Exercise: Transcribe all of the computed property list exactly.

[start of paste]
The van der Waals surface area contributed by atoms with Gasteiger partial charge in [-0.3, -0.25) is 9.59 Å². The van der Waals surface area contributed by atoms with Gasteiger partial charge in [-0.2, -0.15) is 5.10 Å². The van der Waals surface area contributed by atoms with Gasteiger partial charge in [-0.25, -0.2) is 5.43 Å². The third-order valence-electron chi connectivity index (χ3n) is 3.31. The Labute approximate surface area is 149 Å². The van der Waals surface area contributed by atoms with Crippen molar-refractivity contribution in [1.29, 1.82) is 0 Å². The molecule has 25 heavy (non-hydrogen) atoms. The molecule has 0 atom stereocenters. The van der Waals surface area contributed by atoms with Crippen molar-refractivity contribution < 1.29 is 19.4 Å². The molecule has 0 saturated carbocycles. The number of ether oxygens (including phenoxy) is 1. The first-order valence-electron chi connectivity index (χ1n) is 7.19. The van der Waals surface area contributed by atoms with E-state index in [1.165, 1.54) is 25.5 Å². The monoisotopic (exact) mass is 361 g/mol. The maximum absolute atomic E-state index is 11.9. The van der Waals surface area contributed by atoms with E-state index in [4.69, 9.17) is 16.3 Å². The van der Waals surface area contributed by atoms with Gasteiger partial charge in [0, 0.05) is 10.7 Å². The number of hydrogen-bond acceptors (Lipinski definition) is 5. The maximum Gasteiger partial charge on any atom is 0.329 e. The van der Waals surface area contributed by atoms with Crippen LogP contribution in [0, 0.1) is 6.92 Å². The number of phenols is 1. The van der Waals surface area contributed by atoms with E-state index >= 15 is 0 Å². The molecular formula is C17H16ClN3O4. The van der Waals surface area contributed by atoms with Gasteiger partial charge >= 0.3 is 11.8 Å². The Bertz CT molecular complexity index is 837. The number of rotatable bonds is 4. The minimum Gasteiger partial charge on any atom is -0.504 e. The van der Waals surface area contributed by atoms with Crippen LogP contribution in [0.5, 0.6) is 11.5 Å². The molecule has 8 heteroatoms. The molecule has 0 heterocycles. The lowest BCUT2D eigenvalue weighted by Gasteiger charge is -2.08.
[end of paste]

The van der Waals surface area contributed by atoms with Gasteiger partial charge in [-0.3, -0.25) is 9.59 Å². The van der Waals surface area contributed by atoms with Gasteiger partial charge in [-0.2, -0.15) is 5.10 Å². The van der Waals surface area contributed by atoms with Gasteiger partial charge in [-0.25, -0.2) is 5.43 Å². The third-order valence-electron chi connectivity index (χ3n) is 3.31. The Labute approximate surface area is 149 Å². The van der Waals surface area contributed by atoms with Crippen molar-refractivity contribution in [1.29, 1.82) is 0 Å². The molecule has 25 heavy (non-hydrogen) atoms. The molecule has 0 atom stereocenters. The van der Waals surface area contributed by atoms with Crippen molar-refractivity contribution < 1.29 is 19.4 Å². The molecule has 0 saturated carbocycles. The number of ether oxygens (including phenoxy) is 1. The first-order valence-electron chi connectivity index (χ1n) is 7.19. The van der Waals surface area contributed by atoms with E-state index in [1.165, 1.54) is 25.5 Å². The monoisotopic (exact) mass is 361 g/mol. The maximum absolute atomic E-state index is 11.9. The van der Waals surface area contributed by atoms with E-state index in [4.69, 9.17) is 16.3 Å². The van der Waals surface area contributed by atoms with Gasteiger partial charge in [0, 0.05) is 10.7 Å². The number of hydrogen-bond acceptors (Lipinski definition) is 5. The maximum Gasteiger partial charge on any atom is 0.329 e. The van der Waals surface area contributed by atoms with Crippen LogP contribution in [0, 0.1) is 6.92 Å². The number of phenols is 1. The van der Waals surface area contributed by atoms with E-state index >= 15 is 0 Å². The molecular formula is C17H16ClN3O4. The van der Waals surface area contributed by atoms with Gasteiger partial charge >= 0.3 is 11.8 Å². The Bertz CT molecular complexity index is 837. The number of rotatable bonds is 4. The minimum Gasteiger partial charge on any atom is -0.504 e. The van der Waals surface area contributed by atoms with Crippen LogP contribution in [0.5, 0.6) is 11.5 Å². The molecule has 8 heteroatoms. The molecule has 0 heterocycles. The lowest BCUT2D eigenvalue weighted by Gasteiger charge is -2.08.